In the end I think I’m going to miss Pinoccio. I was quite fond of the little fellow and a bit disappointed he never really achieved his full potential. I don’t regret any of it however. I learned a lot of useful programming. And I learned some lessons about crowd source funding. And it serves as a cautionary tale about Internet of Things systems that are too closely linked to their infrastructure. I think that as IoT continues to grow that’s going to be an important lesson for everyone.
In previous blog posts I’ve described how I am able to operate my TV, DVR/cable box, VCR, DVD player using a custom IR remote with just four buttons. The project has gone through several versions. Originally the buttons were connected to a standard TV remote which would send IR signals to an Arduino box on top of my TV. The Arduino has a small LCD screen with just two lines of 16 characters. By using the buttons like arrow keys I can scroll through symbols on the screen to select dozens of functions. The Arduino box then send IR signals back to the TV, cable box whatever. Here is how the original system looked… (You can click on any image in this blog to see it larger.)
Original “Remote-Controlled Remote-Control” System
Here is a close-up look at the menu box on top of the TV.
Arduino-based device with LCD menu sits atop my TV probably displaying an Adafruit “As Seen on Show & Tell” sticker.
At one point I needed to add a call buzzer to the system that used RF signals that would reach all the way to my dad’s bedroom. Since I was adding an X-Bee radio system I decided I would use RF signals to avoid conflicting IR signals bouncing around the room. The buttons were then connected to an Arduino Micro with an X-Bee radio. It sends RF signals to the Arduino on top of the TV as well as to another Arduino in my dad’s room which has a buzzer in it. If I push single buttons, it scrolls the menus on the Arduino atop the TV. If I push multiple buttons it triggers an alarm that wakes up my dad. Here is how that updated RF system looked…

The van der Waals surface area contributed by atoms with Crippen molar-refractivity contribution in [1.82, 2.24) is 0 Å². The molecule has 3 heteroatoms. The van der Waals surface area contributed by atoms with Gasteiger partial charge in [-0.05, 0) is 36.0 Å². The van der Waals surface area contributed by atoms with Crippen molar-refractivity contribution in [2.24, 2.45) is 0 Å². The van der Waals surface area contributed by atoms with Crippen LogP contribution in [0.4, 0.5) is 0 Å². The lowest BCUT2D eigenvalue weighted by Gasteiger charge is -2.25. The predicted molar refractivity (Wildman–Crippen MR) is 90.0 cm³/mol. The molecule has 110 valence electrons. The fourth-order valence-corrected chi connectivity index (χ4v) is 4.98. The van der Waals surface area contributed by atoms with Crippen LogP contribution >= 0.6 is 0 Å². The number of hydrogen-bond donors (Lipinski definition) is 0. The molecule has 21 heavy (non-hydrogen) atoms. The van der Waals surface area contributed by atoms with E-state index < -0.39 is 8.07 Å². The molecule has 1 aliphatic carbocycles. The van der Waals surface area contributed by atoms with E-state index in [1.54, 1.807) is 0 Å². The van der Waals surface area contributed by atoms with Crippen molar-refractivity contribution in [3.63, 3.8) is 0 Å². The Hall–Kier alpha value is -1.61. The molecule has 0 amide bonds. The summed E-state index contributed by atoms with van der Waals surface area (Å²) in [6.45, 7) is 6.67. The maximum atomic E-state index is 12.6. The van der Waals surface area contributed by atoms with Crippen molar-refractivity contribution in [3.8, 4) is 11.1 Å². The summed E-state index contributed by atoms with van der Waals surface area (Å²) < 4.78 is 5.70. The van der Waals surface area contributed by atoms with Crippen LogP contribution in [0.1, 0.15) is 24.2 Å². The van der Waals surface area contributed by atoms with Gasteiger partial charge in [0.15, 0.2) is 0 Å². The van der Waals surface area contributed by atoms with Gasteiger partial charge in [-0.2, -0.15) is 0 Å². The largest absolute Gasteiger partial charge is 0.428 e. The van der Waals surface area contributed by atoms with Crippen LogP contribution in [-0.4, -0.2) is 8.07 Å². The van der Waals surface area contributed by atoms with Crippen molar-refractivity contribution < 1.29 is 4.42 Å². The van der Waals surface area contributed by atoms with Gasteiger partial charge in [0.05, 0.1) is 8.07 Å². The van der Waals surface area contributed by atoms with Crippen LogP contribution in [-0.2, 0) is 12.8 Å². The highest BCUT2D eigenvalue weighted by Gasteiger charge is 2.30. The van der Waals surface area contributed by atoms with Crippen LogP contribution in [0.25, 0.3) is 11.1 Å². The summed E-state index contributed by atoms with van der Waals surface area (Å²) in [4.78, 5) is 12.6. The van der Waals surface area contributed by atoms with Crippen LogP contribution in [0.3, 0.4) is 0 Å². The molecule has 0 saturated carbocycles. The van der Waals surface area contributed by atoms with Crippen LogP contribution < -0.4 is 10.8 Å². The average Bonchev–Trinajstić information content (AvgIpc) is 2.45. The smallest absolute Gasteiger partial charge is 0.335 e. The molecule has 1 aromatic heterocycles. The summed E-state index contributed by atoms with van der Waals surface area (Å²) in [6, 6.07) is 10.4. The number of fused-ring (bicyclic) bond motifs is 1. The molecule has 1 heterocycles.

Unfortunately I seem to be spending more time in bed than I wish I was. My sinuses are mess which causes drainage and coughing spells and congestion in my lungs. The only thing I can do if he gets out of hand is to lie down so that I’m not fighting gravity trying to call things up. Once I’m in bed is such a hassle to give me put back together again that if I have such a spell in the evening I generally just don’t bother to get up again and spend the rest of the evening in bed.
I have a laptop computer that we would occasionally roll in on a bed tray so that I can get online or do other computer things while lying down. But we had to prop the laptop up on a stand so that I could see it. I had to stuff an extra pillow under my head. It was just a big hassle.
I mentioned that I had VCRs in my bedroom. You can see them in the photos above. The stack of devices on the dresser is the DVR on top of 2 VCR/DVD combos. I’m embarrassed to admit that considering how technologically advanced I claim to be. But I was using the VCR every day. I like to watch politics programs on MSNBC. Typically it’s “The Last Word with Lawrence O’Donnell” although I occasionally watch “The Rachel Maddow Show”. I severely miss having Keith Olbermann doing politics. Anyway I record Lawrence O’Donnell every day onto an eight hour tape and when it fills up I have my dad take it to my office where I watch it on a VCR there. (We used to call that “Nike networking”. Copy it to media, put on your Nikes, and walk it over to the other location.) I generally just have it on in the background while I’m doing other things. But how technologically backwards is that? Recording onto a VCR and then physically moving the tape to a different room. I was sorely ashamed. There had to be a better way.